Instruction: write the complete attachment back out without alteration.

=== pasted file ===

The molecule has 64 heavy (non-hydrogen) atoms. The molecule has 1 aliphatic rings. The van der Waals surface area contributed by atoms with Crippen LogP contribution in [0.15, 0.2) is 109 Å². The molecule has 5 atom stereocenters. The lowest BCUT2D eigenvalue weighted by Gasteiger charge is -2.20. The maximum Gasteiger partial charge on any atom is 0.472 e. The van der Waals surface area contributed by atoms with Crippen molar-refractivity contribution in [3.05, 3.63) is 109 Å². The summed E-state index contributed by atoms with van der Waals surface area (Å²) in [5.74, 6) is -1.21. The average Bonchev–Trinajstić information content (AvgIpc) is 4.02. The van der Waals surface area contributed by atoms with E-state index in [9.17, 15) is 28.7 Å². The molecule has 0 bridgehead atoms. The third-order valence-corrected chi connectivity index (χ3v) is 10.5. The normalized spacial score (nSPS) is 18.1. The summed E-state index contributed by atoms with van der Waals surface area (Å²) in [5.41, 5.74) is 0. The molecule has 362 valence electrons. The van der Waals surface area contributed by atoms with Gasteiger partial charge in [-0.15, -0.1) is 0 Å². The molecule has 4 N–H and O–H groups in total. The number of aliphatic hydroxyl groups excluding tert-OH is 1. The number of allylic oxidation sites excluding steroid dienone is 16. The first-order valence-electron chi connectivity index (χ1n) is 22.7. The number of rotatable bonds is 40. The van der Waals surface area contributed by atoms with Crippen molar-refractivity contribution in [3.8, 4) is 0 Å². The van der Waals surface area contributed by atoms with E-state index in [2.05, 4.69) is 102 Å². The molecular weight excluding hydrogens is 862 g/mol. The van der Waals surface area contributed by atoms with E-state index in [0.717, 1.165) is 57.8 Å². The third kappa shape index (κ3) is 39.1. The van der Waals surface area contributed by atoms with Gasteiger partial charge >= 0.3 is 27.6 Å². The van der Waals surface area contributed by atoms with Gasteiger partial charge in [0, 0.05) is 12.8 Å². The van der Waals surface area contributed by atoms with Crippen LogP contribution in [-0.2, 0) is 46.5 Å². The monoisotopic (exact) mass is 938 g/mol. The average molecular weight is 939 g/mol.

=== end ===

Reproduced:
The molecule has 64 heavy (non-hydrogen) atoms. The molecule has 1 aliphatic rings. The van der Waals surface area contributed by atoms with Crippen LogP contribution in [0.15, 0.2) is 109 Å². The molecule has 5 atom stereocenters. The lowest BCUT2D eigenvalue weighted by Gasteiger charge is -2.20. The maximum Gasteiger partial charge on any atom is 0.472 e. The van der Waals surface area contributed by atoms with Crippen molar-refractivity contribution in [3.05, 3.63) is 109 Å². The summed E-state index contributed by atoms with van der Waals surface area (Å²) in [5.74, 6) is -1.21. The average Bonchev–Trinajstić information content (AvgIpc) is 4.02. The van der Waals surface area contributed by atoms with E-state index in [9.17, 15) is 28.7 Å². The molecule has 0 bridgehead atoms. The third-order valence-corrected chi connectivity index (χ3v) is 10.5. The normalized spacial score (nSPS) is 18.1. The summed E-state index contributed by atoms with van der Waals surface area (Å²) in [5.41, 5.74) is 0. The molecule has 362 valence electrons. The van der Waals surface area contributed by atoms with Gasteiger partial charge in [-0.15, -0.1) is 0 Å². The molecule has 4 N–H and O–H groups in total. The number of aliphatic hydroxyl groups excluding tert-OH is 1. The number of allylic oxidation sites excluding steroid dienone is 16. The first-order valence-electron chi connectivity index (χ1n) is 22.7. The number of rotatable bonds is 40. The van der Waals surface area contributed by atoms with Crippen molar-refractivity contribution in [3.8, 4) is 0 Å². The van der Waals surface area contributed by atoms with E-state index in [2.05, 4.69) is 102 Å². The molecular weight excluding hydrogens is 862 g/mol. The van der Waals surface area contributed by atoms with E-state index in [0.717, 1.165) is 57.8 Å². The third kappa shape index (κ3) is 39.1. The van der Waals surface area contributed by atoms with Gasteiger partial charge >= 0.3 is 27.6 Å². The van der Waals surface area contributed by atoms with Gasteiger partial charge in [0, 0.05) is 12.8 Å². The van der Waals surface area contributed by atoms with Crippen LogP contribution in [-0.2, 0) is 46.5 Å². The monoisotopic (exact) mass is 938 g/mol. The average molecular weight is 939 g/mol.